Google+ Reading Teen: PANIC by Lauren Oliver {RMB Review}

Friday, June 6, 2014

PANIC by Lauren Oliver {RMB Review}

Review by Kasey Giard

Panic
Lauren Oliver
Harper Collins
Goodreads | Amazon
Panic began as so many things do in Carp, a poor town of twelve thousand people in the middle of nowhere: because it was summer, and there was nothing else to do. Heather never thought she would compete in panic, a legendary game played by graduating seniors. She'd never thought of herself as fearless, the kind of person who would fight to stand out. But when she finds something, and someone, to fight for, she will discover that she is braver than she ever thought.

Dodge has never been afraid of panic. His secret will fuel him, and get him all the way through the game; he's sure of it. But what he doesn't know is that he's not the only one with a secret. Everyone has something to play for. For Heather and Dodge, the game will bring new alliances, unexpected revelations, and the possibility of first love for each of them—and the knowledge that sometimes the very things we fear are those we need the most.
Summertime in the poor town of Carp means Panic: a game which will push competing teens to their limits and beyond. Last one standing takes home a prize big enough to kiss their small town goodbye and begin a new life. Which is just what Heather wants for her and her little sister Lily, and she finds she’ll do most anything to get it. Dodge has a more sinister prize in mind: revenge. After Panic left his older sister in a wheelchair, he’s counted the days until he could face one of the Hanrahan boys himself, to destroy him as his brother destroyed Dodge’s sister.

Powerhouse writer Lauren Oliver doesn’t mess around. From page one, the story explodes with tension. Her characters are masterfully drawn and artfully flawed. They feel like real teens. The plot begins with a brilliant setup: a group of teens with a pact of silence. Anonymous judges who set insane challenges. And the prize? A jackpot of $67,000.

From there, though, things break down a little bit. Carp is an isolated town of just 12,000 people, many of whom are dirt poor. The prize money for the game comes from the senior class. Each day each student contributes one dollar. You don’t contribute, the wrong people find out and make you pay up. Sinister, yes. But where do a bunch of poor kids get $180? Honestly, in the bigger picture it’s a smaller detail and not difficult to overlook in order to enjoy the story.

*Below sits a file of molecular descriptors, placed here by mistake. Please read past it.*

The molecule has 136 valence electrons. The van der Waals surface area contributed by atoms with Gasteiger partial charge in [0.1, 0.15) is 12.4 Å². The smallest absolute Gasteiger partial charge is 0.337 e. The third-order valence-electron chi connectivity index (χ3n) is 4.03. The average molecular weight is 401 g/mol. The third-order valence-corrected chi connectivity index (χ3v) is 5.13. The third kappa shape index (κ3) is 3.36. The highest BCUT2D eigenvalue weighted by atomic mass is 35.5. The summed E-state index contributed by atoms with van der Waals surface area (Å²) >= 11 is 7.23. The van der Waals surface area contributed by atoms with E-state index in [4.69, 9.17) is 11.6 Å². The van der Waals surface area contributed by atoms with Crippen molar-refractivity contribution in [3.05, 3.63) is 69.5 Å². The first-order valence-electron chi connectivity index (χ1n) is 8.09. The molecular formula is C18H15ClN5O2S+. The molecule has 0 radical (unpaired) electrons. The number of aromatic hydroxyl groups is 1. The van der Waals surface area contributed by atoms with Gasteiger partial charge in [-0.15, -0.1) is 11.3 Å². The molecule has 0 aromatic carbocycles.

Beyond the tension set up in the suspense inherent in the mechanics of the game, the true power of the story really lies in its characters. Oliver delivers intense emotion through her amazing word-craft. The lines ooze with fear, tension or romance amid striking metaphors. Great stuff.

Despite the strength of the characters and plot tension, the story’s conclusion deflates its momentum. Two important conflicts are left hanging. Readers jump from a scene in which a boy is kidnapped and a girl nearly accidently killed and in the next scene, all players are friends again. It felt too easy. Too simple. Too perfect.

Also – characters do not really spend a lot of time evaluating the morality of the game of Panic. It’s an accepted part of life. It may kill or paralyze, but it will begin again the next June. No one really tried to stop it, even Heather and her friend Bishop, who feel strongly at different points in the story that the game is wrong. Maybe this would have made the story more predictable, or perhaps it’s strengthened by simply opening the topic for discussion and allowing readers to draw their own conclusions as to the morality of the game and its players. Hard to say.

Oliver’s fans will find this story more like her debut Before I Fall than the Delirium trilogy. Over all, readers who enjoy angsty contemporary stories featuring suspense with a generous seasoning of clean romance should give this one a try.

Kasey Giard
http://thestorysanctuary.com

A note on content:
  • The story contains a few scenes showing teens drinking alcohol and getting drunk, and in one scene a girl sees her mother and other adults after they’ve been using cocaine. There are a few references to sex, but no scenes depicting anything more than kissing. Strong profanity appears regularly.

3 comments:

  1. Ahh! Great review. I adore Lauren Oliver, but I feel like my love of her raises my expectations for her books, so it's good to see something honest. Sad to hear about the ending just not working. I hate convenience, and it's surprising because Oliver usually keeps it well away from her stories.
    I'm still going to read it, but I'm trying to keep a level head. Thanks for the review, Kasey!

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  3. Thanks! I think I do the same thing (regarding raised expectations.) I definitely think this book was worth reading. Hope to see your review in the future! :)

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